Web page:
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Review: Patti Smith at Stubb’s: Waiting for “Gloria”

Staff Writer
Austin 360

By Michael Corcoran

Editor’s note: This article was originally published May 1, 2013

Patti Smith’s show at Stubb’s Tuesday night felt like sitting on the tarmac for an hour before flying to a beloved destination. But when the show hit liftoff in the last half hour, it was hard to imagine that the “punk priestess” was ever better.

After opening with the still-lame reggae of “Redondo Beach,” Smith and her four-piece band (including charter members Lenny Kaye on guitar and Jay Dee Daugherty on drums) tested patience with a pair of songs (“April Fool” and “Fuji-San”) from 2012’s “Banga.” Songwriters will say their songs are their children, well, those two were LaToya and Tito.

The show started at 8:20 p.m. and if you showed up at 9, all you missed was the long set-up for “Gloria,” the sensational first song on the first album that let the world know in 1975 that music was about to change.

The turning point was the frantic jam at the end of “Beneath the Southern Cross,” dedicated to George Jones in a “people who died” trilogy that also nodded to Amy Winehouse (“This Is the Girl”) and Richie Havens (“Ghost Dance”).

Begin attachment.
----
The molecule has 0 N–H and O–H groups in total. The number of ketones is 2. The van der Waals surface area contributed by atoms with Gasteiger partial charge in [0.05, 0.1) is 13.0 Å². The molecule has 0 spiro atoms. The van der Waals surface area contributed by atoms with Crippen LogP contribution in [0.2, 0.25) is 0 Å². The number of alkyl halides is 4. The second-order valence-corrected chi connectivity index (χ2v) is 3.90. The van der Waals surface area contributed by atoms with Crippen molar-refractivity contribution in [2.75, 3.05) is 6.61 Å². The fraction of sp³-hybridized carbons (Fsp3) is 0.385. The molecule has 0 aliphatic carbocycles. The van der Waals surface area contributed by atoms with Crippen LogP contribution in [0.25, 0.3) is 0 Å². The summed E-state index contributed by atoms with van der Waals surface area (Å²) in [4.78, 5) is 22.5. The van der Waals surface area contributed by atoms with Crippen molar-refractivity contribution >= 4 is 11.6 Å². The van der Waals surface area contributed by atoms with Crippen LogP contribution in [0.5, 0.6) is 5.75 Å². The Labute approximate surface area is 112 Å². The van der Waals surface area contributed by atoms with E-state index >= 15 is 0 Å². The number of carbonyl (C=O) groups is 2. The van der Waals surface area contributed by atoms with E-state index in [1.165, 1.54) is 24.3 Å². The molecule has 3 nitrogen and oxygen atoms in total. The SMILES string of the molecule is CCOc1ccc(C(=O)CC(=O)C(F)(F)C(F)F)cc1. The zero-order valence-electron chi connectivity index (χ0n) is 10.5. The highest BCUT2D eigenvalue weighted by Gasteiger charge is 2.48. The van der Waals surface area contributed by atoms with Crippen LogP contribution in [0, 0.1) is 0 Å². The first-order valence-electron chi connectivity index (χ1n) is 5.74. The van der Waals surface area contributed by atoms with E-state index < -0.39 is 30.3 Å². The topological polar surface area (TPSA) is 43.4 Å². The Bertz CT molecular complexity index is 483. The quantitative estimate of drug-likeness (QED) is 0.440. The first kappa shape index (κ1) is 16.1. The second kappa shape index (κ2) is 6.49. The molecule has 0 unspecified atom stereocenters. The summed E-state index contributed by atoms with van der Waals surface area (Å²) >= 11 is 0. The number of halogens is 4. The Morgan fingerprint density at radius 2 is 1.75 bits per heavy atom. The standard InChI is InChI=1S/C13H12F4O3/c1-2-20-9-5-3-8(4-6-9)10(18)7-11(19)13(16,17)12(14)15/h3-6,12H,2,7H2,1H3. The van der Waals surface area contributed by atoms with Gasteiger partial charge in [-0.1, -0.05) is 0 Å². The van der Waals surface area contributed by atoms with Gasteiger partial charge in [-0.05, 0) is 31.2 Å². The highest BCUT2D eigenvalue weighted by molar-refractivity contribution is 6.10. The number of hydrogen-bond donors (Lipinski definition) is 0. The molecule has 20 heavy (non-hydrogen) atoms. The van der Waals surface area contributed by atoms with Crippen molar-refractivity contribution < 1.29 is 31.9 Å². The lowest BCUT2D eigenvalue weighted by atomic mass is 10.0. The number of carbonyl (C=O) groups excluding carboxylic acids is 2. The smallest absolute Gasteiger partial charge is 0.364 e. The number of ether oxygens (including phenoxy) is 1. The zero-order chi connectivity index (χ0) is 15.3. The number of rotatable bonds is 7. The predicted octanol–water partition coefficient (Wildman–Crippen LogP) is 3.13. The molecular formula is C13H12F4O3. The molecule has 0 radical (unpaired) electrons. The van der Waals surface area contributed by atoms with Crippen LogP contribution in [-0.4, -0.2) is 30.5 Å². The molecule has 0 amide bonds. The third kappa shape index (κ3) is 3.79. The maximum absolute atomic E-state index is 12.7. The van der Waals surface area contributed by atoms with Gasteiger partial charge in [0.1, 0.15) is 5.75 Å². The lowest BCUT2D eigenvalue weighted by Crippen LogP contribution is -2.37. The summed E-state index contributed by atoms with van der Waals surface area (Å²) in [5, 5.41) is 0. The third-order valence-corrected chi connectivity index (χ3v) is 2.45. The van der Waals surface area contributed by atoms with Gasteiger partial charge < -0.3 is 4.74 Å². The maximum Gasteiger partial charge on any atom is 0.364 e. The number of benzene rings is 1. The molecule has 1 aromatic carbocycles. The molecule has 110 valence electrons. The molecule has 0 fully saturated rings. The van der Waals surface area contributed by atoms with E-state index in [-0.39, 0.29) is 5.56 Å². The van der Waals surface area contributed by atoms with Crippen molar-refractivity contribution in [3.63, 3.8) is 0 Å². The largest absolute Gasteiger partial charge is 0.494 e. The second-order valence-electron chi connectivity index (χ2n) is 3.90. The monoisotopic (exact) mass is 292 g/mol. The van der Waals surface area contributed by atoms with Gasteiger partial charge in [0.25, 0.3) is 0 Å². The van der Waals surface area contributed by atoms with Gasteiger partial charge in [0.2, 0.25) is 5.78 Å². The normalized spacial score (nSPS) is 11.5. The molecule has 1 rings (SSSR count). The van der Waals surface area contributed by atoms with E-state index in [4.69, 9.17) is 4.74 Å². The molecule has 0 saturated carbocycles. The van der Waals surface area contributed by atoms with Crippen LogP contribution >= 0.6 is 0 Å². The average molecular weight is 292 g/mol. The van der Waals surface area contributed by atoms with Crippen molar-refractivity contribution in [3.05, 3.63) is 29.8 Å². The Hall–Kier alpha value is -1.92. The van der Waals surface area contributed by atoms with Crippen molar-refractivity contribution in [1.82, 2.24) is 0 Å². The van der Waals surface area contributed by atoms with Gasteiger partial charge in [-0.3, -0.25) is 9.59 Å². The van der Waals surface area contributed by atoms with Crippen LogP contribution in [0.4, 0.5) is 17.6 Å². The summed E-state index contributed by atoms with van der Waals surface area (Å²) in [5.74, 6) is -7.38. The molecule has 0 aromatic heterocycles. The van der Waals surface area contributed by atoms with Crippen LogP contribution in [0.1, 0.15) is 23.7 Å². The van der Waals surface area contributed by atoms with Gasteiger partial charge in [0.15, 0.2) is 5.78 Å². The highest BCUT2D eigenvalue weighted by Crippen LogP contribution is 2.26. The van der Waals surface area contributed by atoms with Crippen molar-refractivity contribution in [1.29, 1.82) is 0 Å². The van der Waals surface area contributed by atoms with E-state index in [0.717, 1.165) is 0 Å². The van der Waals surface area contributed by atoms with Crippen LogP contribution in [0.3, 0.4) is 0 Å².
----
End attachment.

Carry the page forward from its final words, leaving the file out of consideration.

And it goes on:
Another worth-the-wait highlight was a mesmerizing cover of Neil Young’s “It’s a Dream,” which brought goosebumps and more than a few tears. Patti looked and sounded great for someone whose greatest creative achievements were a pair of covers recorded almost 40 years ago. For once, Stubb’s was comfortably not packed and Smith made the setting even more relaxed with big smile anecdotes about the delightfully weak coffee at Magnolia Café, the addictive power of “Stay” by Rihanna and hanging out in the alley behind CBGB’s with Tom Verlaine of Television. That latter story set up a rare performance of “Distant Fingers” from Smith’s disappointing second LP “Radio Ethiopia.”

About halfway through the set, Kaye led the band in a medley of “Nuggets” from his days as a garage rock guru: “Night Time,” “We Ain’t Got Nothing Yet,” “Pushin’ Too Hard” and bassist Tony Shanahan belting the first George Jones hit “Why Baby Why.” It was fast-paced and rocking, raw energy La Patti’s set could’ve used more of. I’m a fan and “Gloria,” then show-closing “People Have the Power,” proved worth all the boredom. But Smith will do her diehards a big favor by seeing herself less as an artist with something left to say and more as a Rock and Roll Hall of Fame member with a legacy to uphold.